But this time, unlike in Insurgent, the act wasn’t self-destructive. Tris’s peculiar relationship to the serums was that she was able to overcome them (like the Dauntless fear simulations and the Candor truth serum) unless on some level she wanted them to work (like with the Amity peace serum). So when she passed through the death serum outside the Weapons Lab and it didn’t kill her, that suggested she wasn’t seeking her own destruction. She was truly acting out of love for Caleb.
At the end, she had a conversation with David where she told him her beliefs about sacrifice, that it should come from love, strength, and necessity. That was a Tris who knew what she believed about selflessness. Who knew who she was. Who knew what she wanted to do. In each book she tried to emulate her parents’ sacrifice, and in each book she didn’t seem to understand what that sacrifice really was, until Allegiant. And it’s only in Allegiant, when she had a strong sense of identity, when she had a keen understanding of what she (and her parents) believed about selflessness, that her journey was over.
I thought about reaching out with my authorial hand and snatching her from that awful situation. I thought about it and I agonized over it. But to me, that felt dishonest and emotionally manipulative. This was the end she had chosen, and I felt she had earned an ending that was as powerful as she was.
In Insurgent, before she’s “executed,” she screams into nothingness, “I’m not done yet!”
In Allegiant, she asks her mother, “Am I done yet?”
And her mother says, “Yes. My dear child, you’ve done so well.”
I understand being upset about the loss of a character you care about, and I’m so glad you care about her, because I do, too. I am proud of the way this ending mirrors those of the other books, of the way it reflects the realistic (given the dystopian, dangerous setting) losses of those books, the way it shows what Tris is truly made of, and the way it concludes her hard-earned transformation. I think her love for her brother is beautiful, powerful.
I have heard a wide range of reactions to the book, and I accept and respect all of those reactions as valid. But my personal feelings about the ending haven’t changed. I will miss her, that Tris voice in my head. But I’m so, so proud of her strength."
For all the girls out there reading this list, I know what you are saying, what the boys out there are begging me not to say. "Please, Sarah, please." Okay, okay, I will say it: There is definitely going to be some mushy gushy lovey dovey stuff. Like kissing, and romantic things that will be said etc. etc. I really hope I get a new romantic quote because the last one was from the Forgotten Locket that I read ages ago. It goes something like this:
"I won't catch you if you fall because I won't need to. You were always meant to fly."
Well anyway, anyone who hopes that this is not going to happen, all the kissing and hugging scenes, it is going to happen. This is partly a romance book and in a romance you don't just do nothing.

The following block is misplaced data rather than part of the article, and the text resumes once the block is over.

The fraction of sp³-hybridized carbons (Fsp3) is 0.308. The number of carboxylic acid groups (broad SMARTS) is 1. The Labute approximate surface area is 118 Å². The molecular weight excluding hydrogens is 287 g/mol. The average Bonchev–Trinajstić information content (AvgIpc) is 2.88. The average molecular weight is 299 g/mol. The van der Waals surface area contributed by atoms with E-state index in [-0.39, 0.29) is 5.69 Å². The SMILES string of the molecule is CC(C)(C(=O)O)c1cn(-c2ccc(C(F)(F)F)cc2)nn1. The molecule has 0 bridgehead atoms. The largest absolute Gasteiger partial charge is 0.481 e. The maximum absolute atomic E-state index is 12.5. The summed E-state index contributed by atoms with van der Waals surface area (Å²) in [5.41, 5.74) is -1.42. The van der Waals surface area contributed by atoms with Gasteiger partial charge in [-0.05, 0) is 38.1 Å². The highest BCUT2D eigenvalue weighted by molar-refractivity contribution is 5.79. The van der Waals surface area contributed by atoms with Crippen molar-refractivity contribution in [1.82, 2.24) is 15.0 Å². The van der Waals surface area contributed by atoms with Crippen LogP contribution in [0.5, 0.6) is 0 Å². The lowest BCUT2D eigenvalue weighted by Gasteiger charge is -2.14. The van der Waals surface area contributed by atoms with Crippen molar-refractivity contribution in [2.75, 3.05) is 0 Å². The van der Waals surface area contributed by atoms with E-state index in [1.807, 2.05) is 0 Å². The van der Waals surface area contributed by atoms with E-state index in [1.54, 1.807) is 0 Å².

Yes, there was a lot of romance between Tris and Tobias. I enjoyed MOST of it. I didn't get a new favorite romantic quote. What about you? Any romantic lines that you particularly liked? I'd love to hear them. :)
I know there are going to be relationship problems between Tobias and Tris. There has to be. Tobias is not the romantic all the time guy like Edward Cullen. No. He is a bad boy who is learning to be fearless and loving a girl in the process. Everyone has been saying they hated Insurgent because there were so many romantic complications. My reply to that on Goodreads was:
"I mean geez everyone I knows complains about the complications with the relationships and the character development. News flash: This is a book about real life, people.
And yeah, it is a romance, but that's not the whole point of it. Part of it is a crumbling society trying to find bravery.
As for the relationship complications, I loved them. It kept me hooked, and I always feel like romances in books nowdays are too perfect. This one was great because in real life, you are never not going to fight with the one that you love. It was much more real, and they actually have LOVE, not some mushy teenage hormones."
I really hope Veronica Roth keeps it that way but also gives us some romance that we want.
Yes, this one was also correct. There were plenty relationship complications, including the fact that TRIS DIED!!! I don't care what Roth wrote. I wrote an Epilogue where Tobias dies of old age and sees Tris again in heaven. Their kind of love doesn't just last for their mortality. I do believe in an afterlife, because I'm LDS. (You can see more about my religion at www.lds.org) Ugh. Just ugh.
I hope to see Tris overcome some of her fears..... and her depression over loosing her parents. I felt so sad for her when she lost them, and I really hope that Tobias will stop being a jerk about telling her to stop being so depressed. I mean, geez. Plus, she really should get over some of her fears and maybe Tobias will stop being afraid of loosing her and just love her instead. (In case y'all don't remember, his fear of his father was replaced by loosing Tris. I know that they can't become fearless, but I hope they will become brave.
Um, there wasn't really any eliminating of their fears, but they did become brave.
Let me know what you thought about Allegiant in the comments below. Did you guess anything correctly?
at 2:41 PM